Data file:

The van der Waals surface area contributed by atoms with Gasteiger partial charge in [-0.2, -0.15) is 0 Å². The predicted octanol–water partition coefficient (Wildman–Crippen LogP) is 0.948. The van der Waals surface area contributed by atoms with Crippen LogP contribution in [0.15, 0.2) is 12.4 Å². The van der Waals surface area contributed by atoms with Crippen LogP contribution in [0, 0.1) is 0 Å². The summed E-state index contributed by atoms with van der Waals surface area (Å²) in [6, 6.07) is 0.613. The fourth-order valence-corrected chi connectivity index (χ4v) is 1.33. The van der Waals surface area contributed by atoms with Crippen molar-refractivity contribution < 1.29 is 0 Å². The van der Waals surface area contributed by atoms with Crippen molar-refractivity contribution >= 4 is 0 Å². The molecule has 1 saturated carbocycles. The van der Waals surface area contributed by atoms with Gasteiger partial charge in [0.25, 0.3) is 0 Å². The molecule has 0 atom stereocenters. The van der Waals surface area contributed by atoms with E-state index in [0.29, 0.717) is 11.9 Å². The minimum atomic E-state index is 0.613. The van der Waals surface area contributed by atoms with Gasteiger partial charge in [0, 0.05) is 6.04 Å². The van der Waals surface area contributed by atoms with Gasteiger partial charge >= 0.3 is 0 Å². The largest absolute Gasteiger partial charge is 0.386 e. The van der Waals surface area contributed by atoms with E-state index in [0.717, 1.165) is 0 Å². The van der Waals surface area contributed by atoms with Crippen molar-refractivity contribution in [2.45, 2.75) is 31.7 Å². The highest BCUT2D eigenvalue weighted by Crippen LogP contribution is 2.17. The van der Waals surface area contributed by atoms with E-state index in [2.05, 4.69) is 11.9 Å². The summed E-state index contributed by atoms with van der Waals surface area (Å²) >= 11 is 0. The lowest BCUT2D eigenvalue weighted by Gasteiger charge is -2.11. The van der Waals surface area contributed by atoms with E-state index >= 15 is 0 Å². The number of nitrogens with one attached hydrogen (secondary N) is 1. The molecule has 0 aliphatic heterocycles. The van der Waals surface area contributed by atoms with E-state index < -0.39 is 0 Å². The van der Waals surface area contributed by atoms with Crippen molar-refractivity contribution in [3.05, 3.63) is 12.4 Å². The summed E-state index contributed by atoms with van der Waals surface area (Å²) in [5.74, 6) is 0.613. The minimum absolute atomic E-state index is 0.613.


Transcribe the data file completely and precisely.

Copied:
The van der Waals surface area contributed by atoms with Gasteiger partial charge in [-0.2, -0.15) is 0 Å². The predicted octanol–water partition coefficient (Wildman–Crippen LogP) is 0.948. The van der Waals surface area contributed by atoms with Crippen LogP contribution in [0.15, 0.2) is 12.4 Å². The van der Waals surface area contributed by atoms with Crippen LogP contribution in [0, 0.1) is 0 Å². The summed E-state index contributed by atoms with van der Waals surface area (Å²) in [6, 6.07) is 0.613. The fourth-order valence-corrected chi connectivity index (χ4v) is 1.33. The van der Waals surface area contributed by atoms with Crippen molar-refractivity contribution < 1.29 is 0 Å². The van der Waals surface area contributed by atoms with Crippen molar-refractivity contribution >= 4 is 0 Å². The molecule has 1 saturated carbocycles. The van der Waals surface area contributed by atoms with Gasteiger partial charge in [0.25, 0.3) is 0 Å². The molecule has 0 atom stereocenters. The van der Waals surface area contributed by atoms with E-state index in [0.29, 0.717) is 11.9 Å². The minimum atomic E-state index is 0.613. The van der Waals surface area contributed by atoms with Gasteiger partial charge in [0, 0.05) is 6.04 Å². The van der Waals surface area contributed by atoms with Gasteiger partial charge >= 0.3 is 0 Å². The largest absolute Gasteiger partial charge is 0.386 e. The van der Waals surface area contributed by atoms with E-state index in [0.717, 1.165) is 0 Å². The van der Waals surface area contributed by atoms with Crippen molar-refractivity contribution in [2.45, 2.75) is 31.7 Å². The highest BCUT2D eigenvalue weighted by Crippen LogP contribution is 2.17. The van der Waals surface area contributed by atoms with E-state index in [2.05, 4.69) is 11.9 Å². The summed E-state index contributed by atoms with van der Waals surface area (Å²) >= 11 is 0. The lowest BCUT2D eigenvalue weighted by Gasteiger charge is -2.11. The van der Waals surface area contributed by atoms with E-state index >= 15 is 0 Å². The number of nitrogens with one attached hydrogen (secondary N) is 1. The molecule has 0 aliphatic heterocycles. The van der Waals surface area contributed by atoms with E-state index < -0.39 is 0 Å². The van der Waals surface area contributed by atoms with Crippen molar-refractivity contribution in [3.05, 3.63) is 12.4 Å². The summed E-state index contributed by atoms with van der Waals surface area (Å²) in [5.74, 6) is 0.613. The minimum absolute atomic E-state index is 0.613.